A 'spot' in the DNA that contains information of a property. Plural: loci.


Is used with two meanings: locus or allele.


The possible content of a locus. If only one allele would exist for a locus, the effect would hardly (or not at all) be attributed to the gene and would not be interesting from a breeders point of view. In a limited population (e.g. a breed within a species) it happens that only one allele for a locus exists (e.g. only smooth coated dogs exist). The gene is 'fixed' in this case. For several diseases this would be a desirable situation. For most of the known properties there are at least two alleles.


Both alleles on a locus are equal. Offspring always gets one of these alleles.


On a locus both alleles are different. A dog is for example heterozygous for black/brown (Bb). Half of its offspring gets the B allele, the other half the b allele.


The allele dominates the other alleles at this locus. Often marked by a upper case letter (unless there is range of alleles with a relative hierarchy). A heterozygous animal (e.g. Xx) can not be discerned from a homozygous dominant animal (e.g.. XX). See also: incomplete dominant, recessive.


The allele is dominated by the dominant allele at the locus. Often marked by a lower case letter. Only a homozygous recessive animal (e.g. xx) can be discerned from a heterozygous (e.g. Xx) or homozygous dominant animal (e.g. XX). See also: incomplete dominant, dominant.

Incomplete dominant

The allele dominates the recessive allele, but not completely. The phenotype of a heterozygous (e.g. Xx) animal is a stage between homozygous dominant and homozygous recessive.


The perceptible type as a result of a genotype, in other words: the type that you can see or measure. A phenotype can relate to a colour, but also to the ability to produce a certain substance or to the resistance to a disease. One phenotype can be caused by several genotypes. If the imaginary coat colour purple is caused by the dominant gene P, the phenotype purple can by caused by the genotypes Pp and PP.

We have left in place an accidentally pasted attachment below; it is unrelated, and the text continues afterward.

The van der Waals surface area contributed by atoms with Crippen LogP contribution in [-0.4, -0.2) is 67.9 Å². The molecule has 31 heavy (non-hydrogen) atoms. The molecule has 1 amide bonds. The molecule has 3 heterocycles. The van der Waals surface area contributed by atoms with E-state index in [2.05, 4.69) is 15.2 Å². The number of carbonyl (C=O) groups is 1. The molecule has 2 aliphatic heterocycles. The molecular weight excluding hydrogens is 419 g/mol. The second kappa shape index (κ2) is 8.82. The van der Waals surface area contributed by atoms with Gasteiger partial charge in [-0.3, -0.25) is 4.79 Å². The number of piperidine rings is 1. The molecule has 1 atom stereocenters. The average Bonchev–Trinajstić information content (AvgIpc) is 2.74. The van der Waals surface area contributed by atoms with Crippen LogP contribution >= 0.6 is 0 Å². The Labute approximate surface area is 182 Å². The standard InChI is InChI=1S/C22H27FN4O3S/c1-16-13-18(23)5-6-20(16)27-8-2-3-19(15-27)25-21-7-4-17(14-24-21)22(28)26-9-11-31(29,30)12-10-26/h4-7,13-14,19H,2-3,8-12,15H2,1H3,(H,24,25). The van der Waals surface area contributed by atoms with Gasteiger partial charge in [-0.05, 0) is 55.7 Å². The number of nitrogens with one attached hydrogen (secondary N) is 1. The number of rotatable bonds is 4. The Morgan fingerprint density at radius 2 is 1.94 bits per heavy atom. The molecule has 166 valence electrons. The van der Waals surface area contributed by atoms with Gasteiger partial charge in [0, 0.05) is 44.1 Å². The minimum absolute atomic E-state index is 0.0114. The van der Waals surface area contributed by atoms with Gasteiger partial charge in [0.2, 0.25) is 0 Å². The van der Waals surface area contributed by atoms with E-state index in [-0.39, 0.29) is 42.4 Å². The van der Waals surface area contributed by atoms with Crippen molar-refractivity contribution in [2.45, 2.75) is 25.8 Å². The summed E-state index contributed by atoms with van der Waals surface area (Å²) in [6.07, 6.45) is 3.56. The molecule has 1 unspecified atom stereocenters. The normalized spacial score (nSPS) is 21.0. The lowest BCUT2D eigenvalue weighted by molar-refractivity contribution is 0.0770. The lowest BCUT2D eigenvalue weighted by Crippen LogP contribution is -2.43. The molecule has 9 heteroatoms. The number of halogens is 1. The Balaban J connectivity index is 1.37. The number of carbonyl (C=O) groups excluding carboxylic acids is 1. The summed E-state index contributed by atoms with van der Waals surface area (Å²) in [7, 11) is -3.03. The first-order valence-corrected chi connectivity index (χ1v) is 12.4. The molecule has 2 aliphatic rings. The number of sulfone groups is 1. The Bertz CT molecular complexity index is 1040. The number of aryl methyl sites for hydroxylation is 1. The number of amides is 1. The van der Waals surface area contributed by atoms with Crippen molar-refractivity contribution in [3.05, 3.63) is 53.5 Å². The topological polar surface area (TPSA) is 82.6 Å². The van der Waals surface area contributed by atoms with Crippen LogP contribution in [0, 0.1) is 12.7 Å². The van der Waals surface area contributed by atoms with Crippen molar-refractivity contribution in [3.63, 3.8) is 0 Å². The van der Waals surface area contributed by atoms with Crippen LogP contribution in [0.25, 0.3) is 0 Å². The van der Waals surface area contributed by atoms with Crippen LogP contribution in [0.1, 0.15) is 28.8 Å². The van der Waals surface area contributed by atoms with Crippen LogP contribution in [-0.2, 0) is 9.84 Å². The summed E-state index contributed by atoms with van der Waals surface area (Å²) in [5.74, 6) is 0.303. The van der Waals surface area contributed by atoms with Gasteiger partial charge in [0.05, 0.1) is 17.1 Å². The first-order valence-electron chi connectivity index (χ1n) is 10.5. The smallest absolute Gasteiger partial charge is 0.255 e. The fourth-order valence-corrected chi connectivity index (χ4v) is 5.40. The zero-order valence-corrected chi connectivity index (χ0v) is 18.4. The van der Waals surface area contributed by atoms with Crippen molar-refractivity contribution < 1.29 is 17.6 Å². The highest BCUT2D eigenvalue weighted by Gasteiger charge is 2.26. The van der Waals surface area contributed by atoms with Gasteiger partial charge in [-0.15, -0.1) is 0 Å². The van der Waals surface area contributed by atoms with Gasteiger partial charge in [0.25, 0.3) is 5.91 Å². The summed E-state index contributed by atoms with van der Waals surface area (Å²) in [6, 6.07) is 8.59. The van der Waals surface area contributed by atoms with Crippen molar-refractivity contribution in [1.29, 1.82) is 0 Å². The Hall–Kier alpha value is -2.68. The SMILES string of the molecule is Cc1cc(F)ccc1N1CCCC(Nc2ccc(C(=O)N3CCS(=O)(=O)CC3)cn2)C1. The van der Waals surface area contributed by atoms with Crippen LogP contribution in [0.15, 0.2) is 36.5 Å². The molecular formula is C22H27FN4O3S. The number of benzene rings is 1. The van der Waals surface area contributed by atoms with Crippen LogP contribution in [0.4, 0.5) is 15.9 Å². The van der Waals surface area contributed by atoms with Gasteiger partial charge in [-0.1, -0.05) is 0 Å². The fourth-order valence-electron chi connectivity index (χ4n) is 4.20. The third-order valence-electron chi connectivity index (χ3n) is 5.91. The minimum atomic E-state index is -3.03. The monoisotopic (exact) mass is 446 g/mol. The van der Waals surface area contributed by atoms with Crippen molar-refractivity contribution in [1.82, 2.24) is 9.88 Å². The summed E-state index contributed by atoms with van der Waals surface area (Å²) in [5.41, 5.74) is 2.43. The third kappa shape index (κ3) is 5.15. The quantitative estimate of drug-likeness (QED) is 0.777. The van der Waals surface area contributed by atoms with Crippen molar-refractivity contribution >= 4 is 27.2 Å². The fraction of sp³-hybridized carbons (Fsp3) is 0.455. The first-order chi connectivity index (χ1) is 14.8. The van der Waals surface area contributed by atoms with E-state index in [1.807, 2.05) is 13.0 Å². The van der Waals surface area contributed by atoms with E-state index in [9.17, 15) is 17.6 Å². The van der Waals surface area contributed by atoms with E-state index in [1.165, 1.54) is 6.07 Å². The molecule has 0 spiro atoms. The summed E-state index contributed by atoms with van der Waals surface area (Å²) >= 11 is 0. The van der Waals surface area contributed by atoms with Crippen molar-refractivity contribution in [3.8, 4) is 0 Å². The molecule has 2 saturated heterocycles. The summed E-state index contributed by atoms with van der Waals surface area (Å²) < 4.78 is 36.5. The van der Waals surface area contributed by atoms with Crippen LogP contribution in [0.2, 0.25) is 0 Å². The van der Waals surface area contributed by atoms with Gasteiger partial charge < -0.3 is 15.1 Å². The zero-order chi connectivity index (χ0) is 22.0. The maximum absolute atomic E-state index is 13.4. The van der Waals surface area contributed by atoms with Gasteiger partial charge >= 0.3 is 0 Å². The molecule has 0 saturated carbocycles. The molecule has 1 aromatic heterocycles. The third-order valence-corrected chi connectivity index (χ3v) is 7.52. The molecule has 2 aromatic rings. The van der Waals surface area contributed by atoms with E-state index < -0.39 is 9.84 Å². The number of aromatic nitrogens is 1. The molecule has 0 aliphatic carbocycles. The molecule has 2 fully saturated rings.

The genetic foundation of a phenotype. Several genotypes can result in the same phenotype, but one genotype can never result in more that one phenotype.


DesoxyriboNucleicAcid. A compound made of phosphates, sugars (deoxyribose) and nitrogen bases that forms long chains in the cell. Appears in double strands that have the form of a helix. This substance forms the carrier of genetic information. DNA contains information for building numerous proteins, e.g. enzymes. Several coat colours can be 'explained' by the fact that a certain gene (locus) contains information for the enzyme that regulates the production of a pigment.

Heritability index

Number to express the extent of heredity of a certain property. It gives an impression of the extent of the influence of the environment on the expression of genetic properties. A high heritability index indicates that environmental factors are less important than genetic material.

$$h^2 = { V_{genetics}  \over V_{genetics} + V_{environment} }$$
\(h^2\) : heritability index
\(V_{genetics}\) : Variance caused by genetic influences
\(V_{environment}\) : Variance caused by environmental factors

The calculation of a heritability index is often used with polygenic transmitting properties for which no clear genetic base exists. These properties occur in various degrees and can be influenced by the environment. By calculating the heritability index one can guess the result that is to be expected from selection and the result from changing the environment.
Examples of this kind of properties are: protein content of milk, hip dysplasia in dogs, fertility.


Property determined by multiple genes (loci). A property like hip dysplasia is not a yes/no property. The severity of hip dysplasia is — as far as the genetic influence is concerned — determined by multiple genes (loci).
This kind of properties is often influenced by the environment. See also: Heritability index.